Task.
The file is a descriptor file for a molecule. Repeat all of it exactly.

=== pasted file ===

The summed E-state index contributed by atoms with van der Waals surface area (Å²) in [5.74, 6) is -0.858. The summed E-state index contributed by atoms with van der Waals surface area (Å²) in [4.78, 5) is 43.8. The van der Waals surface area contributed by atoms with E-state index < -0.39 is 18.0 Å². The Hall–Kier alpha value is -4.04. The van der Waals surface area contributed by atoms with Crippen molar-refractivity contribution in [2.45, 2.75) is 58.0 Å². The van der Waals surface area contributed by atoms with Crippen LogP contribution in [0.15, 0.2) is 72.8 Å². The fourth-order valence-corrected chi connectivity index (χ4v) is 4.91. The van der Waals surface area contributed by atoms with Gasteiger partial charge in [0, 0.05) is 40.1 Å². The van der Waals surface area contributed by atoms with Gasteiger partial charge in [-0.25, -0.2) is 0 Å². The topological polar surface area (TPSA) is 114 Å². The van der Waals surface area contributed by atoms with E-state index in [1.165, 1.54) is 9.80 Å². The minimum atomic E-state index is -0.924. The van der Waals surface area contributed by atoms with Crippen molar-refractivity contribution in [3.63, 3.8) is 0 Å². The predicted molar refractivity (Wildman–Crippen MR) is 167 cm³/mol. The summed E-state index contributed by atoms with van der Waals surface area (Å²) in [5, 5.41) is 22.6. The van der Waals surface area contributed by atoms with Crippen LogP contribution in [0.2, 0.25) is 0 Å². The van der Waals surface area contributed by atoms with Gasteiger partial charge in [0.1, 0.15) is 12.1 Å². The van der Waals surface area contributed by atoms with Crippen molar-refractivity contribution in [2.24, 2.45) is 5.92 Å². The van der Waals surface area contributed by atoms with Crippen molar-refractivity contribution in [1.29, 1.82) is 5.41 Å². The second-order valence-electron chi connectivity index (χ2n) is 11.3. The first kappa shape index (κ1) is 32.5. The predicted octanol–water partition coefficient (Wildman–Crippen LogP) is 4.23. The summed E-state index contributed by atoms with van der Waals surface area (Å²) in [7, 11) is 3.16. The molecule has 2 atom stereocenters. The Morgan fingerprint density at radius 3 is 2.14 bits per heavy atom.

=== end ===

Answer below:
The summed E-state index contributed by atoms with van der Waals surface area (Å²) in [5.74, 6) is -0.858. The summed E-state index contributed by atoms with van der Waals surface area (Å²) in [4.78, 5) is 43.8. The van der Waals surface area contributed by atoms with E-state index < -0.39 is 18.0 Å². The Hall–Kier alpha value is -4.04. The van der Waals surface area contributed by atoms with Crippen molar-refractivity contribution in [2.45, 2.75) is 58.0 Å². The van der Waals surface area contributed by atoms with Crippen LogP contribution in [0.15, 0.2) is 72.8 Å². The fourth-order valence-corrected chi connectivity index (χ4v) is 4.91. The van der Waals surface area contributed by atoms with Gasteiger partial charge in [0, 0.05) is 40.1 Å². The van der Waals surface area contributed by atoms with Gasteiger partial charge in [-0.25, -0.2) is 0 Å². The topological polar surface area (TPSA) is 114 Å². The van der Waals surface area contributed by atoms with E-state index in [1.165, 1.54) is 9.80 Å². The minimum atomic E-state index is -0.924. The van der Waals surface area contributed by atoms with Crippen molar-refractivity contribution in [3.63, 3.8) is 0 Å². The predicted molar refractivity (Wildman–Crippen MR) is 167 cm³/mol. The summed E-state index contributed by atoms with van der Waals surface area (Å²) in [5, 5.41) is 22.6. The van der Waals surface area contributed by atoms with Crippen LogP contribution in [0.2, 0.25) is 0 Å². The van der Waals surface area contributed by atoms with Gasteiger partial charge in [0.1, 0.15) is 12.1 Å². The van der Waals surface area contributed by atoms with Crippen molar-refractivity contribution in [2.24, 2.45) is 5.92 Å². The van der Waals surface area contributed by atoms with Crippen molar-refractivity contribution in [1.29, 1.82) is 5.41 Å². The second-order valence-electron chi connectivity index (χ2n) is 11.3. The first kappa shape index (κ1) is 32.5. The predicted octanol–water partition coefficient (Wildman–Crippen LogP) is 4.23. The summed E-state index contributed by atoms with van der Waals surface area (Å²) in [7, 11) is 3.16. The molecule has 2 atom stereocenters. The Morgan fingerprint density at radius 3 is 2.14 bits per heavy atom.